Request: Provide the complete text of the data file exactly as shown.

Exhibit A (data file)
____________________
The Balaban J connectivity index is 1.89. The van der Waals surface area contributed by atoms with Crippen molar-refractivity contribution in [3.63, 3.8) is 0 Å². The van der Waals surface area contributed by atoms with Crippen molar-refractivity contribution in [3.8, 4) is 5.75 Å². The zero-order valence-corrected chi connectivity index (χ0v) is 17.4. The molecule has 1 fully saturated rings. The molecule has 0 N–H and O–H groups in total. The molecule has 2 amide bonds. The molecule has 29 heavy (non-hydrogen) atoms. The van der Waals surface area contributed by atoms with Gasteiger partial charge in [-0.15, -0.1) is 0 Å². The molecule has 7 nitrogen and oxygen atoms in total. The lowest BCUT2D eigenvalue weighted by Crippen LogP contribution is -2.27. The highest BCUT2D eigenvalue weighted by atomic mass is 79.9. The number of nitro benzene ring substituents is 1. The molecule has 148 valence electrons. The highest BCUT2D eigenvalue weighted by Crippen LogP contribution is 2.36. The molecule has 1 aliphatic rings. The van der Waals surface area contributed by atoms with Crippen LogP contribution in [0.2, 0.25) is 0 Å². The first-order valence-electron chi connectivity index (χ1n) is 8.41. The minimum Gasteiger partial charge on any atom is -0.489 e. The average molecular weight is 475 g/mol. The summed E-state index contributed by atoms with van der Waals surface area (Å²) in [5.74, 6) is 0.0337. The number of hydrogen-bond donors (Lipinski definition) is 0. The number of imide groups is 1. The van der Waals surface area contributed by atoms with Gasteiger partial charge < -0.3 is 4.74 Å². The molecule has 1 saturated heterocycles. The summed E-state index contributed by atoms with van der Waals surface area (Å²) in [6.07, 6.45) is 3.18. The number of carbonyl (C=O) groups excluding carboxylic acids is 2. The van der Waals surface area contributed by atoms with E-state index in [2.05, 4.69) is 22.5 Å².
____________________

The Balaban J connectivity index is 1.89. The van der Waals surface area contributed by atoms with Crippen molar-refractivity contribution in [3.63, 3.8) is 0 Å². The van der Waals surface area contributed by atoms with Crippen molar-refractivity contribution in [3.8, 4) is 5.75 Å². The zero-order valence-corrected chi connectivity index (χ0v) is 17.4. The molecule has 1 fully saturated rings. The molecule has 0 N–H and O–H groups in total. The molecule has 2 amide bonds. The molecule has 29 heavy (non-hydrogen) atoms. The van der Waals surface area contributed by atoms with Gasteiger partial charge in [-0.15, -0.1) is 0 Å². The molecule has 7 nitrogen and oxygen atoms in total. The lowest BCUT2D eigenvalue weighted by Crippen LogP contribution is -2.27. The highest BCUT2D eigenvalue weighted by atomic mass is 79.9. The number of nitro benzene ring substituents is 1. The molecule has 148 valence electrons. The highest BCUT2D eigenvalue weighted by Crippen LogP contribution is 2.36. The molecule has 1 aliphatic rings. The van der Waals surface area contributed by atoms with Crippen LogP contribution in [0.2, 0.25) is 0 Å². The first-order valence-electron chi connectivity index (χ1n) is 8.41. The minimum Gasteiger partial charge on any atom is -0.489 e. The average molecular weight is 475 g/mol. The summed E-state index contributed by atoms with van der Waals surface area (Å²) in [5.74, 6) is 0.0337. The number of hydrogen-bond donors (Lipinski definition) is 0. The number of imide groups is 1. The van der Waals surface area contributed by atoms with Gasteiger partial charge < -0.3 is 4.74 Å². The molecule has 1 saturated heterocycles. The summed E-state index contributed by atoms with van der Waals surface area (Å²) in [6.07, 6.45) is 3.18. The number of carbonyl (C=O) groups excluding carboxylic acids is 2. The van der Waals surface area contributed by atoms with E-state index in [2.05, 4.69) is 22.5 Å².